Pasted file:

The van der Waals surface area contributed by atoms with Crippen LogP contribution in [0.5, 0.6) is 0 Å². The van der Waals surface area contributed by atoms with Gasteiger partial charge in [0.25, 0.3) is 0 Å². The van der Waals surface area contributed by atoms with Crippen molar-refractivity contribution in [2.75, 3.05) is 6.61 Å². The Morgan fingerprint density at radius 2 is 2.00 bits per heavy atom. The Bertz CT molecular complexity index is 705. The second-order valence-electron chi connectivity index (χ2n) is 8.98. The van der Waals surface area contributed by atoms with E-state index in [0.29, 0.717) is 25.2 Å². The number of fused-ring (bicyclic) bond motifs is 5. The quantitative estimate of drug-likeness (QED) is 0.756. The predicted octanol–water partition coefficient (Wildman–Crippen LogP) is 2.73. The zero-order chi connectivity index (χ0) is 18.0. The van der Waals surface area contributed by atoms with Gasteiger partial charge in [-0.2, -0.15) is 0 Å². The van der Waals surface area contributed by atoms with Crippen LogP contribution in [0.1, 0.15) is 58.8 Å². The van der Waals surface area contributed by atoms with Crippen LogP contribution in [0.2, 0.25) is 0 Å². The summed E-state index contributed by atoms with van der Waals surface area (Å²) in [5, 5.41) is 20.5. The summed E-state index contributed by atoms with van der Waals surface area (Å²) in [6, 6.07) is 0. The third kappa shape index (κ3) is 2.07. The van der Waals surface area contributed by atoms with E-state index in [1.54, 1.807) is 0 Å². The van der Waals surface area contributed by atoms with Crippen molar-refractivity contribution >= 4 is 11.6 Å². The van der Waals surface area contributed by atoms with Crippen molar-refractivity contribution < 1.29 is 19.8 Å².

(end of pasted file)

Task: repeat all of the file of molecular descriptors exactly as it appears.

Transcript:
The van der Waals surface area contributed by atoms with Crippen LogP contribution in [0.5, 0.6) is 0 Å². The van der Waals surface area contributed by atoms with Gasteiger partial charge in [0.25, 0.3) is 0 Å². The van der Waals surface area contributed by atoms with Crippen molar-refractivity contribution in [2.75, 3.05) is 6.61 Å². The Morgan fingerprint density at radius 2 is 2.00 bits per heavy atom. The Bertz CT molecular complexity index is 705. The second-order valence-electron chi connectivity index (χ2n) is 8.98. The van der Waals surface area contributed by atoms with E-state index in [0.29, 0.717) is 25.2 Å². The number of fused-ring (bicyclic) bond motifs is 5. The quantitative estimate of drug-likeness (QED) is 0.756. The predicted octanol–water partition coefficient (Wildman–Crippen LogP) is 2.73. The zero-order chi connectivity index (χ0) is 18.0. The van der Waals surface area contributed by atoms with Gasteiger partial charge in [-0.2, -0.15) is 0 Å². The van der Waals surface area contributed by atoms with Crippen LogP contribution in [0.1, 0.15) is 58.8 Å². The van der Waals surface area contributed by atoms with Crippen LogP contribution in [0.2, 0.25) is 0 Å². The summed E-state index contributed by atoms with van der Waals surface area (Å²) in [5, 5.41) is 20.5. The summed E-state index contributed by atoms with van der Waals surface area (Å²) in [6, 6.07) is 0. The third kappa shape index (κ3) is 2.07. The van der Waals surface area contributed by atoms with E-state index in [1.54, 1.807) is 0 Å². The van der Waals surface area contributed by atoms with Crippen molar-refractivity contribution >= 4 is 11.6 Å². The van der Waals surface area contributed by atoms with Crippen molar-refractivity contribution < 1.29 is 19.8 Å².